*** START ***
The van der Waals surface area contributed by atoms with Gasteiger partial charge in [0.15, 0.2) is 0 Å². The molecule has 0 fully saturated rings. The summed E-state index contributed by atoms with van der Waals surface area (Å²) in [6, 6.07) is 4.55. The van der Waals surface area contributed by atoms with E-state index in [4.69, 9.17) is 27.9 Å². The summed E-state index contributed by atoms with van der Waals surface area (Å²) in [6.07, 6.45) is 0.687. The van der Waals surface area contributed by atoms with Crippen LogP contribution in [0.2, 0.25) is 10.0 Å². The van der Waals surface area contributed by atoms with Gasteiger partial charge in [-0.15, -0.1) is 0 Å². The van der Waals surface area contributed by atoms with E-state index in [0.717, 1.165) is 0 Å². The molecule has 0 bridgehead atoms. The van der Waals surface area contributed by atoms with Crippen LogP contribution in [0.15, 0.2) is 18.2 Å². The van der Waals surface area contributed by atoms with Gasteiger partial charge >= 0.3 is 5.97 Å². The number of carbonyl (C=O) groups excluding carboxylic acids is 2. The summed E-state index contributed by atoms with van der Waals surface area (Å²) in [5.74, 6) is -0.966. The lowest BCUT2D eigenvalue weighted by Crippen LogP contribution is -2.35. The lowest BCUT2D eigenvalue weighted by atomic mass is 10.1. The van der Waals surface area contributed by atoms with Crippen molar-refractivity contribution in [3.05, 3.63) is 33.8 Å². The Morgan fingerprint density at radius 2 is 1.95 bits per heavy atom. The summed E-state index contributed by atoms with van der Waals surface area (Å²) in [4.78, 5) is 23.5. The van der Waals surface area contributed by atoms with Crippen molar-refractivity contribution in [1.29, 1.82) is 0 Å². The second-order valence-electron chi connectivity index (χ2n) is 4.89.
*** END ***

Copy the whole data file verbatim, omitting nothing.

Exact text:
The van der Waals surface area contributed by atoms with Gasteiger partial charge in [0.15, 0.2) is 0 Å². The molecule has 0 fully saturated rings. The summed E-state index contributed by atoms with van der Waals surface area (Å²) in [6, 6.07) is 4.55. The van der Waals surface area contributed by atoms with E-state index in [4.69, 9.17) is 27.9 Å². The summed E-state index contributed by atoms with van der Waals surface area (Å²) in [6.07, 6.45) is 0.687. The van der Waals surface area contributed by atoms with Crippen LogP contribution in [0.2, 0.25) is 10.0 Å². The van der Waals surface area contributed by atoms with Gasteiger partial charge in [-0.15, -0.1) is 0 Å². The van der Waals surface area contributed by atoms with E-state index in [0.717, 1.165) is 0 Å². The molecule has 0 bridgehead atoms. The van der Waals surface area contributed by atoms with Crippen LogP contribution in [0.15, 0.2) is 18.2 Å². The van der Waals surface area contributed by atoms with Gasteiger partial charge >= 0.3 is 5.97 Å². The number of carbonyl (C=O) groups excluding carboxylic acids is 2. The summed E-state index contributed by atoms with van der Waals surface area (Å²) in [5.74, 6) is -0.966. The lowest BCUT2D eigenvalue weighted by Crippen LogP contribution is -2.35. The lowest BCUT2D eigenvalue weighted by atomic mass is 10.1. The van der Waals surface area contributed by atoms with Crippen molar-refractivity contribution in [3.05, 3.63) is 33.8 Å². The Morgan fingerprint density at radius 2 is 1.95 bits per heavy atom. The summed E-state index contributed by atoms with van der Waals surface area (Å²) in [4.78, 5) is 23.5. The van der Waals surface area contributed by atoms with Crippen molar-refractivity contribution in [1.29, 1.82) is 0 Å². The second-order valence-electron chi connectivity index (χ2n) is 4.89.